Tertiary education for social justice in an age of uncertainty
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Citation:Keesing-Styles, L. (2009). Tertiary education for social justice in an age of uncertainty. Submitted in fulfilment of the requirements for the degree of Doctor of Philosophy, Deakin University.
Permanent link to Research Bank record:https://hdl.handle.net/10652/1481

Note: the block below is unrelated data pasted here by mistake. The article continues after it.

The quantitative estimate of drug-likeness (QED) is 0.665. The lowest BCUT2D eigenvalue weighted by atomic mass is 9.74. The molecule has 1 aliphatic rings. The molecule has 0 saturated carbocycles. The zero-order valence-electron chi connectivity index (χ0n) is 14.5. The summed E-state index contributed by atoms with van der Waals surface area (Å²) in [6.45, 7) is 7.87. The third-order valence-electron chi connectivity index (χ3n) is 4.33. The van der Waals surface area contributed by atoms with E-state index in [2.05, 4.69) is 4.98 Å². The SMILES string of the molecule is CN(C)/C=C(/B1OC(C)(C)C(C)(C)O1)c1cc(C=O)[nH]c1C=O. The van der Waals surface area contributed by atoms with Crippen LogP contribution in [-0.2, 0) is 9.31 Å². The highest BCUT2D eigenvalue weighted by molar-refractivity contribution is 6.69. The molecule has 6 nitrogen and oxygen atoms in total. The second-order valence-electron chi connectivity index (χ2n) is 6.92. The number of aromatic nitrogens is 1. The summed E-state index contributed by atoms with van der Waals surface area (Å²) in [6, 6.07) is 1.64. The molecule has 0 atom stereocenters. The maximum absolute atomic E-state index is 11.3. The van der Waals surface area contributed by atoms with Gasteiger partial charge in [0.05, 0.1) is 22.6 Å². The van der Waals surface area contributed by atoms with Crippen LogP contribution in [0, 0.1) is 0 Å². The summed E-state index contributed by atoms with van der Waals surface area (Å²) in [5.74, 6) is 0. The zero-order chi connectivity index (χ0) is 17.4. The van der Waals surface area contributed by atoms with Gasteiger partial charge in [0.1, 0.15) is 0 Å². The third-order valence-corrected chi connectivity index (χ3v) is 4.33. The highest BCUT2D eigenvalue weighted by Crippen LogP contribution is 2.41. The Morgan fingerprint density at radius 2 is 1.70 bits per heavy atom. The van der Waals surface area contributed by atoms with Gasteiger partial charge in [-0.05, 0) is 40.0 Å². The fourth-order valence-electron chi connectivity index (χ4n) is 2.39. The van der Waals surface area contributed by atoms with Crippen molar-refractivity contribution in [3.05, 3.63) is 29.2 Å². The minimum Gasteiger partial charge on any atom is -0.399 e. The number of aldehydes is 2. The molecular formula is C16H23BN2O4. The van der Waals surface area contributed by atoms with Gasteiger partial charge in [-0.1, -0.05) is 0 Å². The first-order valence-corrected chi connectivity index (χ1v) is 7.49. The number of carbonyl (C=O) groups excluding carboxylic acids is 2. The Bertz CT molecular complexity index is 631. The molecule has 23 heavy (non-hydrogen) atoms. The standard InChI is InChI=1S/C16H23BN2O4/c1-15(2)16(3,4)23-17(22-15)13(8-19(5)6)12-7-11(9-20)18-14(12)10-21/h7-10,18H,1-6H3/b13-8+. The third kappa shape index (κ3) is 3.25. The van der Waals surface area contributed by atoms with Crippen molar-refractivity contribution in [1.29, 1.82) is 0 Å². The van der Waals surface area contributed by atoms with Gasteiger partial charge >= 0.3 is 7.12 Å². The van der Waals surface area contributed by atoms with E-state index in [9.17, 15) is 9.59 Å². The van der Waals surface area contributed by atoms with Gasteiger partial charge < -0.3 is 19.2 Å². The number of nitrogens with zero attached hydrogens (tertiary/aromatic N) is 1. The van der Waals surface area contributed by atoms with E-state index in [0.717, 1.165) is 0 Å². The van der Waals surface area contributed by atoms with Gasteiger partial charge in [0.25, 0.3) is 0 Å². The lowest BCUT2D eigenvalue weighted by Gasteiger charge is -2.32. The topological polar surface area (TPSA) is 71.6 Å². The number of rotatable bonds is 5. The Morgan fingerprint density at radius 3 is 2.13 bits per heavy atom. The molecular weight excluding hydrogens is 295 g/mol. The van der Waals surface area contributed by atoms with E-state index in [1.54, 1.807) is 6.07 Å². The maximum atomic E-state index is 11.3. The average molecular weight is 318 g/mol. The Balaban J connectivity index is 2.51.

This thesis is located in the context of contemporary tertiary education and investigates two key influences on teachers and teaching. The first arises from the uncertainty and ambiguity that is attributed to postmodernism while the second is concerned with performativity demands that focus on accountability, surveillance and judgment. Each of these creates challenging conditions for teachers. Within this milieu, the thesis is concerned with teachers who teach with a social justice orientation within a range of disciplines. It asks a question about the professional, pedagogical and ethical issues around the production of graduate identities confronting teachers committed to social justice in contemporary tertiary institutions. Two aspects of identity are of central importance – the socially just graduate and the resilient graduate who is able to thrive in conditions of uncertainty. The identities of the teacher are also implicated because the influences of uncertainty and performativity impact on their lives and work. Data were collected using a narrative method through in-depth interviews with eight New Zealand tertiary teachers from the disciplines of accounting, architecture, education, law and marketing. Further data were obtained through a second phase of data collection utilising an asynchronous online discussion amongst participants. They were asked to comment on issues of uncertainty, their understanding of ‘good teaching’, their approaches to social justice content and processes in their teaching, the development of desirable dispositions, and the notion of education for being – that is, an ontological approach to education. The research found that the contemporary conditions of tertiary education create challenging circumstances for all teachers. Identities of both teachers and students are subject to multiple disturbances, particularly with a potential shift of focus from epistemology to ontology in relation to learning, as outlined by Ronald Barnett. This calls for the development of graduate dispositions including resilience, criticality, courage and openness. But for the social justice teacher, there are particular issues to confront and resolve and they relate to both the content and process of their teaching in conditions of uncertainty and performativity. The teachers in this study are interested in incorporating social justice content into their teaching in balance with their disciplinary content. Some of them also attend to processes that enhance equity and opportunities for all students. They seek to find ways to deal with the relational issues of the classroom so that students engage with their learning, with both disciplinary and social justice content and with each other. The thesis also identified that some theories of social justice are more helpful in providing pedagogical guidance for teachers in complex contemporary circumstances. It is suggested that a ‘capabilities’ approach, as proposed by Amartya Sen and developed by Melanie Walker, can provide the basis for attending to professional, pedagogical and ethical issues for tertiary teachers. The thesis concludes that these teachers remain hopeful about the possibilities for enhancing social justice in tertiary education and society.